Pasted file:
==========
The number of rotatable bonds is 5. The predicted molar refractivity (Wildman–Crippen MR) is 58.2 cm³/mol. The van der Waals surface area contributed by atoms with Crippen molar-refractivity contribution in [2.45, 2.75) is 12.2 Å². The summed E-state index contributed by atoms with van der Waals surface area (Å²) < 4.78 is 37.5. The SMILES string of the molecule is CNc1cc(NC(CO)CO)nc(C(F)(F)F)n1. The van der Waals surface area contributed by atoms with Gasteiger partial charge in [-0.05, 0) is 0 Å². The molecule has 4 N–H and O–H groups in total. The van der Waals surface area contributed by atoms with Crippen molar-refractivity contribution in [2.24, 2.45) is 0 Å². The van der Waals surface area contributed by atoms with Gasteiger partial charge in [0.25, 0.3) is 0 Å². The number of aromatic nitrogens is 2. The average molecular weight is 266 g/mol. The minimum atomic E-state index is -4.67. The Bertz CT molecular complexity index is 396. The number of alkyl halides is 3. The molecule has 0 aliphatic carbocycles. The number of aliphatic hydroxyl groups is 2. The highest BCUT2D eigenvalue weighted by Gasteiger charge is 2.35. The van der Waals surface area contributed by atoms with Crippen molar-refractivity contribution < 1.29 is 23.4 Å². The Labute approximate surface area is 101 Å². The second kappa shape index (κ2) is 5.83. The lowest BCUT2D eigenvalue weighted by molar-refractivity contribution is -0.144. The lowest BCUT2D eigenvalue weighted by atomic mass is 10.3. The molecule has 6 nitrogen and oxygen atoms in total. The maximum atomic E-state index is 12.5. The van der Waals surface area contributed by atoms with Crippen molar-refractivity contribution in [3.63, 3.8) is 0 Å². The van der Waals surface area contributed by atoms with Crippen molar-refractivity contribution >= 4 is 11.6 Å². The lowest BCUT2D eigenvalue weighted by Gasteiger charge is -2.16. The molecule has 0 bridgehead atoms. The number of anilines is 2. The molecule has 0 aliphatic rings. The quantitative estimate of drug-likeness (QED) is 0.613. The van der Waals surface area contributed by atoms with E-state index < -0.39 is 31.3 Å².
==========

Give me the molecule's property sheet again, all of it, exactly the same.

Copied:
The number of rotatable bonds is 5. The predicted molar refractivity (Wildman–Crippen MR) is 58.2 cm³/mol. The van der Waals surface area contributed by atoms with Crippen molar-refractivity contribution in [2.45, 2.75) is 12.2 Å². The summed E-state index contributed by atoms with van der Waals surface area (Å²) < 4.78 is 37.5. The SMILES string of the molecule is CNc1cc(NC(CO)CO)nc(C(F)(F)F)n1. The van der Waals surface area contributed by atoms with Gasteiger partial charge in [-0.05, 0) is 0 Å². The molecule has 4 N–H and O–H groups in total. The van der Waals surface area contributed by atoms with Crippen molar-refractivity contribution in [2.24, 2.45) is 0 Å². The van der Waals surface area contributed by atoms with Gasteiger partial charge in [0.25, 0.3) is 0 Å². The number of aromatic nitrogens is 2. The average molecular weight is 266 g/mol. The minimum atomic E-state index is -4.67. The Bertz CT molecular complexity index is 396. The number of alkyl halides is 3. The molecule has 0 aliphatic carbocycles. The number of aliphatic hydroxyl groups is 2. The highest BCUT2D eigenvalue weighted by Gasteiger charge is 2.35. The van der Waals surface area contributed by atoms with Crippen molar-refractivity contribution < 1.29 is 23.4 Å². The Labute approximate surface area is 101 Å². The second kappa shape index (κ2) is 5.83. The lowest BCUT2D eigenvalue weighted by molar-refractivity contribution is -0.144. The lowest BCUT2D eigenvalue weighted by atomic mass is 10.3. The molecule has 6 nitrogen and oxygen atoms in total. The maximum atomic E-state index is 12.5. The van der Waals surface area contributed by atoms with Crippen molar-refractivity contribution in [3.63, 3.8) is 0 Å². The van der Waals surface area contributed by atoms with Crippen molar-refractivity contribution >= 4 is 11.6 Å². The lowest BCUT2D eigenvalue weighted by Gasteiger charge is -2.16. The molecule has 0 bridgehead atoms. The number of anilines is 2. The molecule has 0 aliphatic rings. The quantitative estimate of drug-likeness (QED) is 0.613. The van der Waals surface area contributed by atoms with E-state index < -0.39 is 31.3 Å².